A striking glimpse of the old. Or maybe time just didn’t move.
Chinese temples dot the town. The Japanese Covered Bridge looms mysteriously. Ancient houses line up rivetingly.
No road traffic. No high-rise buildings. No modern façade.
The dated heritage is apparent.
Above: Riverside Hoi An is a picture perfect 18th century port by day.
Or maybe time did move. At night, riverside, a yellowish glow sparkles.
The night lights reflecting off the water.
A warm calming tone.
Above: By night, the town glimmers.
Hội An, formerly Fai-Fo or Faifoo
Declared a UNESCO World Heritage Site in 1999, the city was once a busy trading port, a vital hub on the East Vietnam Sea. Chinese, Japanese, Portuguese, Indian and Dutch seafarers and merchants once descended and congregated here, contributing to lucrative trade activity in the area. The Tây Sơn Rebellion saw nearby Da Nang rise as a more critical, influential port, which diminished Hội An’s status, leading to years of decline and disregard, which ironically led to the majestic preservation of the site.
Above: A local, donning a traditional hat, gives out an infectious laughter.
Above: The stores illuminate the walkways.
Hội An and Lanterns
Every full moon, an air of festivity fill the streets. In celebration of the full moon, the locals take to the streets to pay their respects to their ancestors. Colourful, lighted lanterns fill the streets and the Thu Bon River, soaking the town with an aura of spellbinding splendour. Given the popularity of the Hội An Lantern Festival, a display of brightly-lit multi-hued lanterns can still be found in the districts at night, even when it is not full moon.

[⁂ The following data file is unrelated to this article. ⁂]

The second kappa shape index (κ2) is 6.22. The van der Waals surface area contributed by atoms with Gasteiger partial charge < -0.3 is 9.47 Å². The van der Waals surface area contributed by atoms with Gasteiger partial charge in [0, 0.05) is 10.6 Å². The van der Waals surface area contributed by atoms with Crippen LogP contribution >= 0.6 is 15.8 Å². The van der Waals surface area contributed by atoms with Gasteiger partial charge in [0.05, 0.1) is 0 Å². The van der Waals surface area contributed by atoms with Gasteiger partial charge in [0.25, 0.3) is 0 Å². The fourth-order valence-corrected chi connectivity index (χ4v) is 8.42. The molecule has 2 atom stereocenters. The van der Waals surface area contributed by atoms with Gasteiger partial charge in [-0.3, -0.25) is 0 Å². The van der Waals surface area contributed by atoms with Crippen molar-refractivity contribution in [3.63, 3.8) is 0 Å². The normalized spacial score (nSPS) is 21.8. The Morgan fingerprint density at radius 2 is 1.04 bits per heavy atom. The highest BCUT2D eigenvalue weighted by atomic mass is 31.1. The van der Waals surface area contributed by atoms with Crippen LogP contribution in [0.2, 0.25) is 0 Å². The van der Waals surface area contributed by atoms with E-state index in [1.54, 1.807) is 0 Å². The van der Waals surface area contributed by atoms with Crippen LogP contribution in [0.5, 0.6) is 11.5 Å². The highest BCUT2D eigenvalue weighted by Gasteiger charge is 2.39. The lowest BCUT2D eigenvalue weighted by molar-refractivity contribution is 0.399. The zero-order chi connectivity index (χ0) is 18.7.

Above: Vibrant, colourful lanterns on display.
Above: The lanterns are all over social media; they can brighten up your personal Instagram feed.
What to Do
A one-day entrance ticket that costs 120 000 VND gives you access to the Ancient Town. The entrance ticket comes with 5 coupons that grants you access to 5 attractions within the town.
Above: The streets can be flooded with water during the rainy season. Below: The district is unusually quiet.
The Assembly Hall of the Cantonese Chinese Congregation, built in the 18th century, is an impressive Chinese temple. A statue of a dragon and a carp, in the middle of the courtyard, guards the site. The Tran Ancestor Worship House, stands as a living example, of how Vietnamese and Chinese cultures and traditions can mesh. The Phung Hung Ancient House sports a vivid décor and is rich in in history. For those who love shopping, visit the Central Market, where there a lot on offer – from local produce to tailored clothing.
Above, Below: Chinese temples can be found in Hoi An.
Above: The Japanese Covered Bridge. Perhaps the symbol of the old town is this 18th century wooden Japanese bridge. It was built to connect the Chinese quarters to the town’s Japanese community.
Walk along the river banks and you are bound to be fully immersed in the laid back character of the old city. Colonial era houses line the waterfront. Locals eagerly offer boat rides and fresh fruits, unknowingly recreating the hustle of the past. Forget your worries as you unwind in a quaint café or bar. Under an ancient roof, with a nostalgic atmosphere, the experience is sure to be one to remember.
Above: A lady carries some local produce.
Above: A food store vendor awaits business.
Above: A boat carries lighted lanterns at night. The capture is breathtaking.
When night falls, the area is transformed into a mythical glow. There is a wistful serenity amongst the hubbub of activity of the streets.